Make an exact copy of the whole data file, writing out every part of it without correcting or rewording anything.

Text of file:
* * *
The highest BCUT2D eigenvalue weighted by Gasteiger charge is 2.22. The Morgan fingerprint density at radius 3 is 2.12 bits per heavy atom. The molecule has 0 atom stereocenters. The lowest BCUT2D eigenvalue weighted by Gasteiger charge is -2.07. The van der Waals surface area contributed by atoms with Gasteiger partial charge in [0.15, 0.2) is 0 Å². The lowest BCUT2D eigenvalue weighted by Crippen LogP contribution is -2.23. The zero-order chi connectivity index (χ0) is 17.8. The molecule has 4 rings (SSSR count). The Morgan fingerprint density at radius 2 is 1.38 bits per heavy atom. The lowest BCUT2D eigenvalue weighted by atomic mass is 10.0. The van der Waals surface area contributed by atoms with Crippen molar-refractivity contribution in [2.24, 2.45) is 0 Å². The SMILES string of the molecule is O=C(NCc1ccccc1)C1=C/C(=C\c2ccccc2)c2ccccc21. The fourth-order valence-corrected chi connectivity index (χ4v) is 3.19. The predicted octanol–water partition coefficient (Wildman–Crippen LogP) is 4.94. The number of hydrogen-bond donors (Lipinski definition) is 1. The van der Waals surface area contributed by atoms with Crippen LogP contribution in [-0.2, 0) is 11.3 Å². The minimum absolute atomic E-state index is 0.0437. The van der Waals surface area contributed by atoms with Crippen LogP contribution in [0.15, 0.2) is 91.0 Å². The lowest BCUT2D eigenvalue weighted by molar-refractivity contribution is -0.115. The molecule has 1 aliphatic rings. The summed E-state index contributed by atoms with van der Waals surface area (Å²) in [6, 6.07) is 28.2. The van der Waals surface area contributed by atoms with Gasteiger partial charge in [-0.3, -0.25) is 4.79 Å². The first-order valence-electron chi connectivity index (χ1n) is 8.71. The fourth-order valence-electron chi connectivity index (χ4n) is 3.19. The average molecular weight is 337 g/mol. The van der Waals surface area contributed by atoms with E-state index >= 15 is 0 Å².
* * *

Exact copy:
The highest BCUT2D eigenvalue weighted by Gasteiger charge is 2.22. The Morgan fingerprint density at radius 3 is 2.12 bits per heavy atom. The molecule has 0 atom stereocenters. The lowest BCUT2D eigenvalue weighted by Gasteiger charge is -2.07. The van der Waals surface area contributed by atoms with Gasteiger partial charge in [0.15, 0.2) is 0 Å². The lowest BCUT2D eigenvalue weighted by Crippen LogP contribution is -2.23. The zero-order chi connectivity index (χ0) is 17.8. The molecule has 4 rings (SSSR count). The Morgan fingerprint density at radius 2 is 1.38 bits per heavy atom. The lowest BCUT2D eigenvalue weighted by atomic mass is 10.0. The van der Waals surface area contributed by atoms with Crippen molar-refractivity contribution in [2.24, 2.45) is 0 Å². The SMILES string of the molecule is O=C(NCc1ccccc1)C1=C/C(=C\c2ccccc2)c2ccccc21. The fourth-order valence-corrected chi connectivity index (χ4v) is 3.19. The predicted octanol–water partition coefficient (Wildman–Crippen LogP) is 4.94. The number of hydrogen-bond donors (Lipinski definition) is 1. The van der Waals surface area contributed by atoms with Crippen LogP contribution in [-0.2, 0) is 11.3 Å². The minimum absolute atomic E-state index is 0.0437. The van der Waals surface area contributed by atoms with Crippen LogP contribution in [0.15, 0.2) is 91.0 Å². The lowest BCUT2D eigenvalue weighted by molar-refractivity contribution is -0.115. The molecule has 1 aliphatic rings. The summed E-state index contributed by atoms with van der Waals surface area (Å²) in [6, 6.07) is 28.2. The van der Waals surface area contributed by atoms with Gasteiger partial charge in [-0.3, -0.25) is 4.79 Å². The first-order valence-electron chi connectivity index (χ1n) is 8.71. The fourth-order valence-electron chi connectivity index (χ4n) is 3.19. The average molecular weight is 337 g/mol. The van der Waals surface area contributed by atoms with E-state index >= 15 is 0 Å².